Women expel on average about 2 to 3 tablespoons of blood during their time of the month. But with uterine fibroids, heavy bleeding is typical — a third of a cup or more. Drugmakers have been working on oral therapies to try and stem the flow, and as expected, AbbVie and their partners at Neurocrine Biosciences are the first to make it across the finish line.

Known chemically as elagolix, the drug is already approved as a treatment for endometriosis under the brand name Orilissa. It targets the GnRH receptor to decrease the production of estrogen and progesterone.

David Chang, Allogene CEO (Jeff Rumans)

Head­ed to PhII: Al­lo­gene CEO David Chang com­pletes a pos­i­tive ear­ly snap­shot of their off-the-shelf CAR-T pi­o­neer

Allogene CEO David Chang has completed the upbeat first portrait of the biotech’s off-the-shelf CAR-T contender ALLO-501 at virtual ASCO today, keeping all eyes on a drug that will now try to go on to replace the first-wave personalized pioneers he helped create.

The overall response rate outlined in Allogene’s abstract for treatment-resistant patients with non-Hodgkin lymphoma slipped a little from the leadup, but if you narrow the patient profile to treatment-naïve patients — removing the 3 who had previous CAR-T therapy who didn’t respond, leaving 16 — the ORR lands at 75% with a 44% complete response rate. And 9 of the 12 responders remained in response at the data cutoff, offering a glimpse on durability that still has a long way to go before it can be completely nailed down.

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Paul Hudson, Sanofi CEO (Getty Images)

Sanofi CEO Paul Hud­son has $23B burn­ing a hole in his pock­et. And here are some hints on how he plans to spend that

Sanofi has reaped $11.1 billion after selling off a big chunk of its Regeneron stock at $515 a share. And now everyone on the M&A side of the business is focused on how CEO Paul Hudson plans to spend it.

After getting stung in France for some awkward politicking — suggesting the US was in the front of the line for Sanofi’s vaccines given American financial support for their work, versus little help from European powers — Hudson now has the much more popular task of managing a major cash cache to pull off something in the order of a big bolt-on. Or two.

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Roger Perlmutter, Merck R&D chief (YouTube)

UP­DAT­ED: Backed by BAR­DA, Mer­ck jumps in­to Covid-19: buy­ing out a vac­cine, part­ner­ing on an­oth­er and adding an­tivi­ral to the mix

Merck execs are making a triple play in a sudden leap into the R&D campaign against Covid-19. And they have more BARDA cash backing them up on the move.

Tuesday morning the pharma giant simultaneously announced plans to buy an Austrian biotech that has been working on a preclinical vaccine candidate, added a collaboration on another vaccine with the nonprofit IAVI and inked a deal with Ridgeback Biotherapeutics on an early-stage antiviral.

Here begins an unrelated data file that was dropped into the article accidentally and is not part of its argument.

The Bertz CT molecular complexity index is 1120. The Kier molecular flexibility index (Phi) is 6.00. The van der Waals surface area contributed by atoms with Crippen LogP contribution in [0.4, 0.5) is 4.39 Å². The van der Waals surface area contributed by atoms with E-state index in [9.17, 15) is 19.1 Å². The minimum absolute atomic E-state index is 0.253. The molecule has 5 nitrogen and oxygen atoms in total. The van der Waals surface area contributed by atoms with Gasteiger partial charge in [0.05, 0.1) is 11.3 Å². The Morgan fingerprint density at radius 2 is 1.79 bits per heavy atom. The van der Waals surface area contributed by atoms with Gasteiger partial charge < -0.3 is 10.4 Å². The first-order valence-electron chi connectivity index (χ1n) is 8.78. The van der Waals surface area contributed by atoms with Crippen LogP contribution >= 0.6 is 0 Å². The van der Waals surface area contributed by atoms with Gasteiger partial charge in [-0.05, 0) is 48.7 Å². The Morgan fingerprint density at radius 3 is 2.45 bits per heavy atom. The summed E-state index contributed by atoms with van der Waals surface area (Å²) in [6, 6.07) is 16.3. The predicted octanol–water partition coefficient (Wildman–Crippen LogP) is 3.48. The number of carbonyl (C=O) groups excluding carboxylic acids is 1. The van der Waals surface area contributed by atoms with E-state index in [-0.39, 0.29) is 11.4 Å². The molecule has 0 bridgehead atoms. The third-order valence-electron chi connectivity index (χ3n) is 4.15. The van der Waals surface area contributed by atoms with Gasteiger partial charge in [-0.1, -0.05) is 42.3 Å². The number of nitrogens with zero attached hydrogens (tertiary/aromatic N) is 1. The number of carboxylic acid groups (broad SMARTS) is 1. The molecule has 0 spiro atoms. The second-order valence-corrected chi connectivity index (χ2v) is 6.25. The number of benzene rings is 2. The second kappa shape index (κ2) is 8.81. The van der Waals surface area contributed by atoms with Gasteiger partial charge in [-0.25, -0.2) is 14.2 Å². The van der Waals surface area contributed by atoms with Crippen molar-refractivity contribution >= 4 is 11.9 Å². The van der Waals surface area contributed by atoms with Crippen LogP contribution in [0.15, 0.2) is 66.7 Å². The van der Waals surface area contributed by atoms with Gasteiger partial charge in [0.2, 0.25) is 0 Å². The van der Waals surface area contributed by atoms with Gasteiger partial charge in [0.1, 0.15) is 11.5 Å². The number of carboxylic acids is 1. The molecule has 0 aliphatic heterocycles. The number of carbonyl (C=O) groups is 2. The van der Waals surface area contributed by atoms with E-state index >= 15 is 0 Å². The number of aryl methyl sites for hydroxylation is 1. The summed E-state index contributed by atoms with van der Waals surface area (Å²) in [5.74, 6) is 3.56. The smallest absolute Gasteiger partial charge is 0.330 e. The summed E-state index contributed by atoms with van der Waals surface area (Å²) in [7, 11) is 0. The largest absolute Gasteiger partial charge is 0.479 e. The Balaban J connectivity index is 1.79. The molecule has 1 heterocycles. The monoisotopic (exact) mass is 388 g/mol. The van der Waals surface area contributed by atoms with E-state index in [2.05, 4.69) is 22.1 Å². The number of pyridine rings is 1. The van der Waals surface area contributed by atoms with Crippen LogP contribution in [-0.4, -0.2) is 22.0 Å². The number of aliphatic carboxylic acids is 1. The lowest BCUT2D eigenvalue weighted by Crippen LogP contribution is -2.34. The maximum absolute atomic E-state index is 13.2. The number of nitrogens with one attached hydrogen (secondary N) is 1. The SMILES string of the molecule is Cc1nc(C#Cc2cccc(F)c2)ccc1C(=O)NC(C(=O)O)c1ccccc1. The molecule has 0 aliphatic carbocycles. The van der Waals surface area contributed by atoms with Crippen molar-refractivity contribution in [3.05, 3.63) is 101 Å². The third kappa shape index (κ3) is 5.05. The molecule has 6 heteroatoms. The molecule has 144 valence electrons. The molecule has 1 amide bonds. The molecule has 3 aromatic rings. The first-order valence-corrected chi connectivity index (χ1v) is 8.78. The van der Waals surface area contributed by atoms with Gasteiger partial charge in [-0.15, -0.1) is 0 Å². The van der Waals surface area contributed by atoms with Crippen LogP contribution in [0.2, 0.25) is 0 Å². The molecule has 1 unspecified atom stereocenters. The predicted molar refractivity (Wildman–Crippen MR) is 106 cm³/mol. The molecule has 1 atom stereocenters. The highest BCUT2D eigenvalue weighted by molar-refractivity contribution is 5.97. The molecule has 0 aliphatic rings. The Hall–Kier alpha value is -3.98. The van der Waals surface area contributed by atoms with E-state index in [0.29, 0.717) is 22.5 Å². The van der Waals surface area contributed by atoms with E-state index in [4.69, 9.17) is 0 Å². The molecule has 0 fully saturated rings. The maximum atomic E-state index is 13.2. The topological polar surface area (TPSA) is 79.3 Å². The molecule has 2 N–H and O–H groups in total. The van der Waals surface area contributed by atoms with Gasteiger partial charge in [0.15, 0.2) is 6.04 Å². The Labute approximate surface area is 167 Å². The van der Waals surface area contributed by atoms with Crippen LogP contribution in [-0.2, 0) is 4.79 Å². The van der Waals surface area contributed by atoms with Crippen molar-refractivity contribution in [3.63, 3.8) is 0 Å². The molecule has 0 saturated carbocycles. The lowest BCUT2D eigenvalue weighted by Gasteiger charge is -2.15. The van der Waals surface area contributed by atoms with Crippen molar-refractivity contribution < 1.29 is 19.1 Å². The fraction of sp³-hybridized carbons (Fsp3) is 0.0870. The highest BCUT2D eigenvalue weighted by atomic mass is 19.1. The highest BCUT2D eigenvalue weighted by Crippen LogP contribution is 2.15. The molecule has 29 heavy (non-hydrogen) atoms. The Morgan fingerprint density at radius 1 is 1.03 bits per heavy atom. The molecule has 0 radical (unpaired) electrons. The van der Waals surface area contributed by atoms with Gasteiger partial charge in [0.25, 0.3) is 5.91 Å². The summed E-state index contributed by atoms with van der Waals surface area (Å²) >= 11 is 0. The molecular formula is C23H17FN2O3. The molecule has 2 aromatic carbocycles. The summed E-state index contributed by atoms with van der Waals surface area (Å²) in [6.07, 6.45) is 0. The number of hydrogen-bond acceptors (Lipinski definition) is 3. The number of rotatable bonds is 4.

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As­traZeneca’s $7B ADC suc­ceeds where Roche failed, im­prov­ing sur­vival in gas­tric can­cer

Another day, another win for Enhertu.

The antibody-drug conjugate AstraZeneca promised up-to $7 billion to partner on has had a quite a few months, beginning with splashy results in a Phase II breast cancer trial, a rapid approval and, earlier this month, breakthrough designations in both non-small cell lung cancer and gastric cancer.

Now, at ASCO, the British pharma and their Japanese partner, Daiichi Sankyo, have shown off the data that led to the gastric cancer designation, which they’ll take back to the FDA. In a pivotal, 187-person Phase II trial, Enhertu shrunk tumors in 42.9% of third-line patients with HER2-positive stomach cancer, compared with 12.5% in a control arm where doctors prescribed their choice of therapy. Progression-free survival was 5.4 months for Enhertu compared to 3.5 months for the control.

Once a gem, now just a rock, Take­da punts PhI­II IBD drug as ri­vals mus­cle ahead

Back in 2016, when then-Shire CEO Flemming Ørnskov picked up a promising clinical-stage IBD drug from Pfizer, the Boston-based biotech dubbed it SHP647 and moved it into the gem section of the pipeline, with rosy expectations of registration-worthy Phase III data ahead.

This was a drug that the EC wanted Takeda to commit to selling off before it gave their blessing to its acquisition of Shire, to settle some deep-seated concerns revolving around the potential market overlap with their blockbuster rival Entyvio. And Takeda, which took on a heavy debt load to buy Shire, clearly wanted the cash to pay down debt.